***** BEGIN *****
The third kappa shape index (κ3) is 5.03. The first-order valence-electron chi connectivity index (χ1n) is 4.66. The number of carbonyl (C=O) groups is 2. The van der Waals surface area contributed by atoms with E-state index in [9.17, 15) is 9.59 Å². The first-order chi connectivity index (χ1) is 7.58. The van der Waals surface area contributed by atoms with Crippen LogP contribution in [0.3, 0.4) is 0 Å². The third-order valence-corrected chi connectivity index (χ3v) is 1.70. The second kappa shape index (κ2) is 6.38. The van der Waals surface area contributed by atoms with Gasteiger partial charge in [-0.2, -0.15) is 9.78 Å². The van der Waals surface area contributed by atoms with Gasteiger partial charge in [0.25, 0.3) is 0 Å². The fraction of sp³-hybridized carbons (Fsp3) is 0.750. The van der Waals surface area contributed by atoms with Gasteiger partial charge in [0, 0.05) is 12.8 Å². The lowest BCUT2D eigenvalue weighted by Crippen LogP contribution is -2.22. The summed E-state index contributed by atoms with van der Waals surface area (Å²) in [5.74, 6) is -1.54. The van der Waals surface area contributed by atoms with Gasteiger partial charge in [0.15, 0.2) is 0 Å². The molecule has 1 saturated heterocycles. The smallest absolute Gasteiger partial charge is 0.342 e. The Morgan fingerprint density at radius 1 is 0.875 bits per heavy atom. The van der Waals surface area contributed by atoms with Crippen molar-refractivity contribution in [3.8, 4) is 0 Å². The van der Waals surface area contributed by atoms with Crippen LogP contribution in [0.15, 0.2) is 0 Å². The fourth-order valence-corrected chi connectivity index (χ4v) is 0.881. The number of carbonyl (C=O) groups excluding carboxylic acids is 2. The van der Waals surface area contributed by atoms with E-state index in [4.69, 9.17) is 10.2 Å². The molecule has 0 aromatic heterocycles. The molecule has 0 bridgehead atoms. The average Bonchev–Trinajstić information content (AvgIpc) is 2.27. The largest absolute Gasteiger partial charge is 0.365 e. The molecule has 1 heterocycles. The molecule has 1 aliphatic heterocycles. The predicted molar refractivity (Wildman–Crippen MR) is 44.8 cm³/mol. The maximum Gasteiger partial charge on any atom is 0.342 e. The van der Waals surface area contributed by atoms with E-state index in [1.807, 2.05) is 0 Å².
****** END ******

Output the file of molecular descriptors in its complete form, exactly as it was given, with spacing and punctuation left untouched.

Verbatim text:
The third kappa shape index (κ3) is 5.03. The first-order valence-electron chi connectivity index (χ1n) is 4.66. The number of carbonyl (C=O) groups is 2. The van der Waals surface area contributed by atoms with E-state index in [9.17, 15) is 9.59 Å². The first-order chi connectivity index (χ1) is 7.58. The van der Waals surface area contributed by atoms with Crippen LogP contribution in [0.3, 0.4) is 0 Å². The third-order valence-corrected chi connectivity index (χ3v) is 1.70. The second kappa shape index (κ2) is 6.38. The van der Waals surface area contributed by atoms with Gasteiger partial charge in [-0.2, -0.15) is 9.78 Å². The van der Waals surface area contributed by atoms with Gasteiger partial charge in [0.25, 0.3) is 0 Å². The fraction of sp³-hybridized carbons (Fsp3) is 0.750. The van der Waals surface area contributed by atoms with Gasteiger partial charge in [0, 0.05) is 12.8 Å². The lowest BCUT2D eigenvalue weighted by Crippen LogP contribution is -2.22. The summed E-state index contributed by atoms with van der Waals surface area (Å²) in [5.74, 6) is -1.54. The van der Waals surface area contributed by atoms with Gasteiger partial charge in [0.15, 0.2) is 0 Å². The molecule has 1 saturated heterocycles. The smallest absolute Gasteiger partial charge is 0.342 e. The Morgan fingerprint density at radius 1 is 0.875 bits per heavy atom. The van der Waals surface area contributed by atoms with Crippen molar-refractivity contribution in [3.8, 4) is 0 Å². The van der Waals surface area contributed by atoms with Crippen LogP contribution in [0.15, 0.2) is 0 Å². The fourth-order valence-corrected chi connectivity index (χ4v) is 0.881. The number of carbonyl (C=O) groups excluding carboxylic acids is 2. The van der Waals surface area contributed by atoms with E-state index in [4.69, 9.17) is 10.2 Å². The molecule has 0 aromatic heterocycles. The molecule has 0 bridgehead atoms. The average Bonchev–Trinajstić information content (AvgIpc) is 2.27. The largest absolute Gasteiger partial charge is 0.365 e. The molecule has 1 heterocycles. The molecule has 1 aliphatic heterocycles. The predicted molar refractivity (Wildman–Crippen MR) is 44.8 cm³/mol. The maximum Gasteiger partial charge on any atom is 0.342 e. The van der Waals surface area contributed by atoms with E-state index in [1.807, 2.05) is 0 Å².